We have Louisiana AND Crystal AND Tabasco AND pepper vinegar. For our greens. Collard and mustard.
    Okay, chittlin's were never a part of our holiday dinners and will never be if I have anything to say about it. I try not to eat anything which once encased poop.
    Cornbread dressing? Check.
    Baked in a pan AND in the bird which is when it is rightly called stuffing.
    We do not have pound cake at Thanksgiving but when I do make pound cake it does indeed have a pound of butter in it. Wait- when WAS the last time I made pound cake?
    As to the music- if I listened to Christmas music (which I try not to) yours would be my choice. Believe me. Well, that and Happy Christmas (War Is Over) by John and Yoko.
    And so forth.
    My mother-in-law used to make a sort of chow-chow which their family served over green beans. Don't ask me why. I have the recipe but every time I look at it, I cringe. POUNDS of cabbage. What?
    I do have a jar of chow-chow in my refrigerator.
    My mother-in-law was also famous for her Jello Cake. Made with, yes, Jello.
    This all goes to say- I think we would be most comfortable at each others Thanksgivings.
    Well, with the exception of the blessing which we usually do but totally forgot this year.
    We're going to hell.
    Love you, dear. This was wonderful.

  5. Solitary D. ~ ha ha ha about the canned cranberry sauce. Okay. Here is the confession. I personally prefer the canned kind. Ha ha ha. Shhhh. Don't tell anybody. And yes, the 7-Up cake is super yummy and cannot be made with Sprite!

    My NZ Lucy-- WHAAAAAT? What you know about some chow-chow in New Zealand!?!

    NOLA ~ Love that you love it!

    Kristin -- Aww dang! No chow-chow? Must be all younguns! :) I am encountering lots of people with the real cranberry sauce--this could be me and my uncultured self looking in the cabinets for the kind you slice. LOL. Love your short blessings and really? Y'all say stuffing even if it's not in the bird? But YES we agree that learning and appreciating how others live is WHAT'S UP!

    Sister Moon -- Was there ever any doubt that our celebrations would be more alike than different? I mean was there really? Yes, so much of it is Southern culture, it so is. And yes, I love that John and Yoko song to pieces, too. And naaaah, you're too sweet to go to hell. Oh! And before I forget--OF COURSE you had some chow-chow in your fridge. And my sister, Deanna, makes a MEAN lemon Jello cake, complete with . . .lemon Jello. Love you, too! You are wonderful!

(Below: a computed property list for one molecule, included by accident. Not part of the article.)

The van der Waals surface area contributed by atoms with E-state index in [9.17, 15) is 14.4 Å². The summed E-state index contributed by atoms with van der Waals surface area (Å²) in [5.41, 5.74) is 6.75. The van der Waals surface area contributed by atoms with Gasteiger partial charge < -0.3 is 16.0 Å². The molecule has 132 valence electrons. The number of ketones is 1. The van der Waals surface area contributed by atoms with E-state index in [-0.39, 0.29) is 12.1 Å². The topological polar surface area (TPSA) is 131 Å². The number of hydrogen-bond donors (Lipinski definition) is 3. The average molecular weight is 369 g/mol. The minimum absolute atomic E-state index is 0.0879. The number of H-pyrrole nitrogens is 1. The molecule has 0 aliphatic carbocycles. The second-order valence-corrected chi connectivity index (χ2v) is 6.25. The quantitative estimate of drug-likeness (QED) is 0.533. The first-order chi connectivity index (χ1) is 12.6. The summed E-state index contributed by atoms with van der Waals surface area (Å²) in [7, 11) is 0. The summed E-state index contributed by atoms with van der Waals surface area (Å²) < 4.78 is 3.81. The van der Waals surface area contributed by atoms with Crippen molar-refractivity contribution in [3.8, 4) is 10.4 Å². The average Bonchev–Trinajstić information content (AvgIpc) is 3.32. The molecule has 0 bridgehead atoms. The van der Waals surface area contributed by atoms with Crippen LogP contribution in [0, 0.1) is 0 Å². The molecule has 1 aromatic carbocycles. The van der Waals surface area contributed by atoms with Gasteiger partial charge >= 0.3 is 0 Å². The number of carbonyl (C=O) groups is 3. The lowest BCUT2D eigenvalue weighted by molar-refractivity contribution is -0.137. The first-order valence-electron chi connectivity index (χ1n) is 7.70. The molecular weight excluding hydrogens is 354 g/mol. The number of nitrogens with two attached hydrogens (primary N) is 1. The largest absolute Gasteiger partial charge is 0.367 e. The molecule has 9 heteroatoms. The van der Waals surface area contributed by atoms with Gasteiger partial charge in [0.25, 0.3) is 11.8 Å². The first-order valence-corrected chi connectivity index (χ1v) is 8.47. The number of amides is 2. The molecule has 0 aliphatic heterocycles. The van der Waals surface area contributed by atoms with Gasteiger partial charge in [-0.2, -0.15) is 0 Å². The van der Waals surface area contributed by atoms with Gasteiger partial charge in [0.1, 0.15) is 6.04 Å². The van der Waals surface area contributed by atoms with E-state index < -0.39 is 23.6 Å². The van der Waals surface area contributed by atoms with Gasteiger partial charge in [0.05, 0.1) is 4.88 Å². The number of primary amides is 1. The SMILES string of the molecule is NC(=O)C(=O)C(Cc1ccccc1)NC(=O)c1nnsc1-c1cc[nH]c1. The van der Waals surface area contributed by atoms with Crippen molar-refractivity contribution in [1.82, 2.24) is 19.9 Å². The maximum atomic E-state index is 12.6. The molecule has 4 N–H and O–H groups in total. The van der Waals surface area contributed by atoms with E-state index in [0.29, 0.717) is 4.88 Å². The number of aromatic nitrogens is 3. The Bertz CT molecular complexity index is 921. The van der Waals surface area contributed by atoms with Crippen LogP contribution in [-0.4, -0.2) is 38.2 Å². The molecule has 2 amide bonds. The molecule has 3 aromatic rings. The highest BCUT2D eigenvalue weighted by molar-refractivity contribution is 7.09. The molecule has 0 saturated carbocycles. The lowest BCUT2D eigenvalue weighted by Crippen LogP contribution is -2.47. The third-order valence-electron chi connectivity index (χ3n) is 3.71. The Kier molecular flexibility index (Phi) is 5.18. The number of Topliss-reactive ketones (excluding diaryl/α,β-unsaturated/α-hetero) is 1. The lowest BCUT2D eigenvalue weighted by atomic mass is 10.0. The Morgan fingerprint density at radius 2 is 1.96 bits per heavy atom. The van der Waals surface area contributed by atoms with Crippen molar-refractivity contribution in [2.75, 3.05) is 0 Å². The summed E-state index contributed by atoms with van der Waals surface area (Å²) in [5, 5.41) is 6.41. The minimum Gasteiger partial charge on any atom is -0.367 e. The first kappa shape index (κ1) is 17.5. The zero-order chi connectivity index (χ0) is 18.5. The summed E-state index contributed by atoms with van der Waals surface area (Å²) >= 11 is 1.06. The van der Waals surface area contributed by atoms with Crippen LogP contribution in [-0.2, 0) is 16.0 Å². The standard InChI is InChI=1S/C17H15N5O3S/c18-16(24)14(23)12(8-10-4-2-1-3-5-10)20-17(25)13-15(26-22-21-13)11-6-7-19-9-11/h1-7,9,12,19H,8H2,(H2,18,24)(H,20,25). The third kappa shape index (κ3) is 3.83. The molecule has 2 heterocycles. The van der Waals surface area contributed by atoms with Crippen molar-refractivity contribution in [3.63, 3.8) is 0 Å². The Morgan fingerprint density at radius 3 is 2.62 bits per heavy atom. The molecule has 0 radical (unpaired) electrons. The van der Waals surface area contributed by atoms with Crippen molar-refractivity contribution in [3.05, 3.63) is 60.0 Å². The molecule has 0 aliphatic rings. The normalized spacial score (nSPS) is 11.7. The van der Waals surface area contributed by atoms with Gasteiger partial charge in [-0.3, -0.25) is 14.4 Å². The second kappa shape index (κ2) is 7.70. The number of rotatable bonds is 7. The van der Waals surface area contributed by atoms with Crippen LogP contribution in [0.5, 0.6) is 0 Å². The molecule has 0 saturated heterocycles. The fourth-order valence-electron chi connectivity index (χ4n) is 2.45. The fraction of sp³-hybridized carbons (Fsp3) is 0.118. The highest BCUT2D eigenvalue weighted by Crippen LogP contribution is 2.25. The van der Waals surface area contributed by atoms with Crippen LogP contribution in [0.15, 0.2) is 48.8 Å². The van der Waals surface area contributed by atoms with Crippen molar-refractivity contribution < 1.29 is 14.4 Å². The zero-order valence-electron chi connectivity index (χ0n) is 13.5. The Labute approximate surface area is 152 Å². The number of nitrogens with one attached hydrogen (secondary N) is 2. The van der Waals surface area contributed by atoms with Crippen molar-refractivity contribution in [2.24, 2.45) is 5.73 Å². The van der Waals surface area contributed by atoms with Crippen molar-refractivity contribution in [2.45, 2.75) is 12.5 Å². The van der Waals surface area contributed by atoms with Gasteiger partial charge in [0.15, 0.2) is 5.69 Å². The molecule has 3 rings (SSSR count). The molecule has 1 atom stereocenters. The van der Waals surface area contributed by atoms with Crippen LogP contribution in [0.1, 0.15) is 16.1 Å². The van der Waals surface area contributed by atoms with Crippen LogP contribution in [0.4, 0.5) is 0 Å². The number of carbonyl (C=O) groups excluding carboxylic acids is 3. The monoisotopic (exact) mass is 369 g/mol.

6. I loved your post. I'm with you on the canned cranberry sauce, I never did take to the real stuff.
    My Dad always said the same short grace, and no Holiday dinner was complete without his passing of the rolls ritual - anyone outside of arm's reach got their rolls tossed to them. I cooked kale for myself this Thanksgiving, which my husband and kids asked me to eat in another room. When I cook collards or mustard greens, they really complain, but I eat them proudly, with a splash of vinegar.
    I don't have a chitlins story, but I barfed in my mouth a little reading yours. I do, however, have a disgusting and resonant childhood trauma involving muskrat brains, and the sound of their little skulls in the nutcrackers. My mom's people love love love their muskrat, and they saved the brains for last. The smell of the kitchen kept me from eating anything all day. Hope I returned the favor for you :)
    As to music, at our house, nothing says holidays like anything by Trans-Siberian Orchestra and Feliz Navidad by Jose Feliciano.
    Thanks for the fun look at the Holidays this morning.

  7. omg, i HOOTED at the canned cranberry! we always put both on the table just so anyone who doesn't recognize one can resort to the other. i've always liked the canned version, though i have to say the first time i had cranberry sauce made from real cooked down cranberries, it was a revelation. but as i recall, that was the same year my cousin in law jangled his keys and went to the store to get the real thing, aka the canned stuff, for his then pregnant wife. so yeah, we do both kinds now.

  8. Mel!!! Muskrat brains?!? O.M.expletive.G!!! Now that is one I haven't heard about. You TOTALLY have to post about that!! Good LAWD!!! (I guess pig-poo intestines are equally disgusting, though!)

  9. Since I will be spending Christmas with my daughter-in-law's family, I truly appreciate the tutorial. I will review it daily until Christmas. I had not thought about the probability that there would be greens and chitlins served. I can't even think about the possibility of eating either. I'm sorry, this GRITS had wars of the wills with my father on whether I would ever eat greens. Where can I get a recipe for 7-Up cake? I'd like to take something to the celebration, and that seems to be appropriate. Again, thanks so much for the tutorial.